19 September 2017

Why Isn’t Hillary Clinton Even Angrier?

Michelle Goldberg

It’s Time to Talk to North Korea

"The complaint about the U.N. Security Council’s new sanctions against North Korea is that they aren’t strict enough to force Kim Jong-un to dismantle his nuclear program. But here’s the thing: Nothing is going to force him to do that.

"Kim follows the news. He saw what happened to Saddam Hussein and Muammar Qaddafi when they gave up their nuclear programs, whether through force or conciliation: They were invaded or overthrown anyway."

Fred Kaplan

15 September 2017

The Myth of Deep Throat

Mark Felt wasn’t out to protect American democracy and the rule of law; he was out to get a promotion.

Max Holland

The First White President

The foundation of Donald Trump’s presidency is the negation of Barack Obama’s legacy.

Ta-Nehisi Coates

24 August 2017

Businesses Are Finally Realizing That Trump Causes “Uncertainty”

And there's simply no evidence that "uncertainty" about the path of policy in Washington, however you define it, hampered business investments, hiring, and especially market performance in the period between 2009 and 2016. Because "uncertainty" doesn't really mean uncertainty—it's just code used by supply-siders and right-wingers. What they really didn't like was the fact that a guy named Obama was sitting in the White House, poised to raise their taxes. (Readers, he did. And the economy and S&P 500 survived.)

Daniel Gross

You're not imagining it: the rich really are hoarding economic growth

Dylan Matthews

11 August 2017

Jeff Sessions Is the Canary in the Coal Mine

Joshua Zeitz

Bosses want capitalism for themselves and feudalism for their workers

It's a reminder that economics isn't just about supply and demand. It's also about who has the power to make demands. Which actually has more to do with government policies than market forces. Things like how high the minimum wage is, how easy it is to form a union, and, yes, how tough noncompete laws are all affect the balance of power between capital and labor independent of the unemployment rate. So does the welfare state itself. Indeed, businesses have historically been opposed to Social Security, Medicare and, more recently, Obamacare not only because those programs cost them money, but also control over their workers. When the government helps people be able to afford to retire, companies can't afford to hire quite as many of them — not if they want to maintain their profit margins. That's because workers have more bargaining power when there aren't as many of them actually looking for, well, work.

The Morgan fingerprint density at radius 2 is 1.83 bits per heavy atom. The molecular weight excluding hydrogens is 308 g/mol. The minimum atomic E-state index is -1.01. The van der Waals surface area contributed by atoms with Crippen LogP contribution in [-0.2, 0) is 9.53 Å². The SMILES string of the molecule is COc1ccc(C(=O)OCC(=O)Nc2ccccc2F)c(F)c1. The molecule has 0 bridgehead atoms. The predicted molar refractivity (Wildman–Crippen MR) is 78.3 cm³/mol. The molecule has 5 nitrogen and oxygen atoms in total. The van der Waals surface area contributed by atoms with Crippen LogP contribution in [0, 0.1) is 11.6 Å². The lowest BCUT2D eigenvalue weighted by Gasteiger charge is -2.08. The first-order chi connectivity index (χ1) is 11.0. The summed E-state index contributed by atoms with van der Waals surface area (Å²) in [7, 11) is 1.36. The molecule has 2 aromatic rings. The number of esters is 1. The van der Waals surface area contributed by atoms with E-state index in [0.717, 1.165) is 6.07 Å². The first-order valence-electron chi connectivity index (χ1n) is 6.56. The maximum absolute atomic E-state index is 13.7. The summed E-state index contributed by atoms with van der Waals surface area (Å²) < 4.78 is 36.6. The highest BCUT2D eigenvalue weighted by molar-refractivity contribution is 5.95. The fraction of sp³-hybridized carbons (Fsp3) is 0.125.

The same kind of logic, by the way, applies to stimulus spending. As economist Michal Kalecki argued back in 1943, a government that hires unemployed people is a government that doesn't have to give business what it wants to get them to hire unemployed people. The more the government does, then, the less sway businesses have over the economy and everyone in it.

Matt O'Brien

10 August 2017

I’d Like to Report a Scam Against the Elderly

That Fox has ended up gulling a president is a programming accident. When the late Roger Ailes conceived Fox News two decades ago, he hoped to create shows that attracted—is there a polite way to put this?—an older demographic that seeks news that reinforces its prejudices and rarely challenges them. And he succeeded. It was only by chance that Ailes ended up creating a network that appealed to this particular flighty, low-attention-span 71-year-old.

The Ailes demographic wants to be told that the world is going to hell, a message that harmonizes with the declining status and health many of them experience. The Ailes demographic wants simple and reductionist viewpoints on America’s cultural and policy dilemmas—from crime to immigration to taxes to war and trade. The Ailes demographic seeks the restoration of the social mores it remembers from its youth, and if the past can’t be restored, it wants modern mores castigated. And it wants to be frightened and outraged. Fox almost never disappoints them.

Jack Shafer

How to Replace Jeff Sessions

Steve Vladek

08 August 2017

A Constitutional Crisis Is Inevitable

At this point, why would we expect anything else?

Yascha Mounck

Unpresidential Command

Trump is ordering service members to support the Republican agenda. That is terrifying.

Phillip Carter

25 July 2017

A Behind-the-Scenes Look at How MLK Turned JFK Into a Civil Rights Champion

Nathalie Baptiste

Don Trump Jr.’s Emails Are the Smoking Gun

The people closest to Trump intended to collude with Russia and had the blithe sense of corrupt impunity to spell out that intention in an email chain. They unapologetically sided with a hostile foreign power against their fellow citizens. The biggest question now is whether Republicans in Congress will do the same.

Michelle Goldberg

03 July 2017

Is Michael Flynn Cooperating with the FBI?

Jeremy Stahl

Trevor Noah on the Philando Castile verdict: the NRA should “be losing their goddamn minds”